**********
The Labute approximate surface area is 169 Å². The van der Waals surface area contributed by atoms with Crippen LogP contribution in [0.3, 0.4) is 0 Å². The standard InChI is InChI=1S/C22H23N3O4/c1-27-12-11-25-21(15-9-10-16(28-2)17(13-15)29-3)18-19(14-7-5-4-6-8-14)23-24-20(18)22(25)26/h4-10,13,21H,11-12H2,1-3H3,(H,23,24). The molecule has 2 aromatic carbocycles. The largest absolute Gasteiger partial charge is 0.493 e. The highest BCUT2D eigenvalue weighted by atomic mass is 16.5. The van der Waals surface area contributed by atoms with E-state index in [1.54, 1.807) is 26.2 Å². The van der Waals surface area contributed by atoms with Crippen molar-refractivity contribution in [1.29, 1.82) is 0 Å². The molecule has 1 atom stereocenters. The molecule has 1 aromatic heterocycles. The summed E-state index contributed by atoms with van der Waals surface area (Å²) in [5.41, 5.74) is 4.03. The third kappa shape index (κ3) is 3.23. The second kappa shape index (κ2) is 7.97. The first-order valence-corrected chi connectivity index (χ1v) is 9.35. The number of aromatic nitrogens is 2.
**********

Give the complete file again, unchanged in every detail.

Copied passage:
The Labute approximate surface area is 169 Å². The van der Waals surface area contributed by atoms with Crippen LogP contribution in [0.3, 0.4) is 0 Å². The standard InChI is InChI=1S/C22H23N3O4/c1-27-12-11-25-21(15-9-10-16(28-2)17(13-15)29-3)18-19(14-7-5-4-6-8-14)23-24-20(18)22(25)26/h4-10,13,21H,11-12H2,1-3H3,(H,23,24). The molecule has 2 aromatic carbocycles. The largest absolute Gasteiger partial charge is 0.493 e. The highest BCUT2D eigenvalue weighted by atomic mass is 16.5. The van der Waals surface area contributed by atoms with E-state index in [1.54, 1.807) is 26.2 Å². The van der Waals surface area contributed by atoms with Crippen molar-refractivity contribution in [1.29, 1.82) is 0 Å². The molecule has 1 atom stereocenters. The molecule has 1 aromatic heterocycles. The summed E-state index contributed by atoms with van der Waals surface area (Å²) in [5.41, 5.74) is 4.03. The third kappa shape index (κ3) is 3.23. The second kappa shape index (κ2) is 7.97. The first-order valence-corrected chi connectivity index (χ1v) is 9.35. The number of aromatic nitrogens is 2.